The National Museum of African American History and Culture launched a portal to facilitate conversations about race.
The National Museum of African American History and Culture in Washington, D.C. Photo by and courtesy Alan Karchmer/NMAAHC.
The Smithsonian’s National Museum of African American History and Culture (NMAAHC) launched an online portal Sunday that aims to facilitate dialogue about race in the United States. This platform comes as protests over racial violence and police brutality spread rapidly across the country. The portal, Talking About Race, features videos, exercises, scholarly texts, and more than 100 other resources that examine how racism and racial identity form our society.
The portal was originally set to launch in the fall, but according to The Art Newspaper, NMAAHC cited various recent racist events—like the police actions that led to the deaths of George Floyd in Minneapolis and Breonna Taylor in Louisville, Kentucky, in addition to the following nationwide protests—as reasons for releasing the portal early. The institution also referenced a recent altercation in Central Park, during which a white woman called 911 on a Black man when he asked that she put her dog on a leash in accordance with park rules.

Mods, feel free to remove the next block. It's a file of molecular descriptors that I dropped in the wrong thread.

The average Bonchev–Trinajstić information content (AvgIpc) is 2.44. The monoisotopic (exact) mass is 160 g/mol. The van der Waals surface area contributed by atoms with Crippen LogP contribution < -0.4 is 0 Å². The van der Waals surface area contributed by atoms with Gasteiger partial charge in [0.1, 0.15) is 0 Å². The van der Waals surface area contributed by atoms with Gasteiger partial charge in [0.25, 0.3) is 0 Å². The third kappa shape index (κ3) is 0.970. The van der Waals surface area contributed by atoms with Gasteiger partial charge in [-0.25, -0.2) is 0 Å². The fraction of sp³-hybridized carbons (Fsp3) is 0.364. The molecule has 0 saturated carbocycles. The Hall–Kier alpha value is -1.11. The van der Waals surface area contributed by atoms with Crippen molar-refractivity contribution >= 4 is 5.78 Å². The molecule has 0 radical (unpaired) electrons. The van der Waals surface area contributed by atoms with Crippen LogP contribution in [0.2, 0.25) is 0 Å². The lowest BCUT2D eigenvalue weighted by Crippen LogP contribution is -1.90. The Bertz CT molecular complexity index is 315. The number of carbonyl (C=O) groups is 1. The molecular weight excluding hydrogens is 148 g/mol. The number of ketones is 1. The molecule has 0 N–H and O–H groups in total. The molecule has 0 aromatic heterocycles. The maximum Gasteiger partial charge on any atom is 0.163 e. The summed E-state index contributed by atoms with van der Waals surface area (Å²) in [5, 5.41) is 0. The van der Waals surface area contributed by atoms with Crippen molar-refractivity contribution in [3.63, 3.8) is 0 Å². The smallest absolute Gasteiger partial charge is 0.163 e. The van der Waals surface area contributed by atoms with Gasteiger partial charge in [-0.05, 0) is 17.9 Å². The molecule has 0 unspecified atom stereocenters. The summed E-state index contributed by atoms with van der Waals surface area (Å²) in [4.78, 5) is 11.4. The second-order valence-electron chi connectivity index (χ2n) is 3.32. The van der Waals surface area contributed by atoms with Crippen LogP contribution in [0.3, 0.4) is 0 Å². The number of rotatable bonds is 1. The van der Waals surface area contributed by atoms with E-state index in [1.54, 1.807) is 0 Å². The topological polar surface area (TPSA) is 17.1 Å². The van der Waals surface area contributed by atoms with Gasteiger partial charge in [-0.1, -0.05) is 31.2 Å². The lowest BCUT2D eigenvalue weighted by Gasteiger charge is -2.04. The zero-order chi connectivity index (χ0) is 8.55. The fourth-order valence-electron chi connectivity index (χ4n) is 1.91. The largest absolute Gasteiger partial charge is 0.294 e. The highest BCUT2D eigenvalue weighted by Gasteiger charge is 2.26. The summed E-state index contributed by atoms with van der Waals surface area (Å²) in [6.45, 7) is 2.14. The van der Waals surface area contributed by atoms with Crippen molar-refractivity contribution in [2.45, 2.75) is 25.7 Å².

Spencer Crew, interim director of the NMAAHC, said in a recent statement:
Since opening the museum, the number one question we are asked is how to talk about race, especially with children. We recognize how difficult it is to start that conversation. But in a nation still struggling with the legacies of slavery, Jim Crow laws, and white supremacy, we must have these tough conversations if we have any hope of turning the page and healing. This new portal is a step in that direction.
On Sunday, Secretary Lonnie G. Bunch—who, before becoming the the first Black leader of the Smithsonian Institution, was the NMAAHC’s founding director—shared a rare public statement regarding the current events and the state of race in the U.S. In the statement, Bunch praised protesters for their work and condemned police brutality. Bunch appealed to the need for action: “History is a guide to a better future and demonstrates that we can become a better society—but only if we collectively demand it from each other and from the institutions responsible for administering justice.”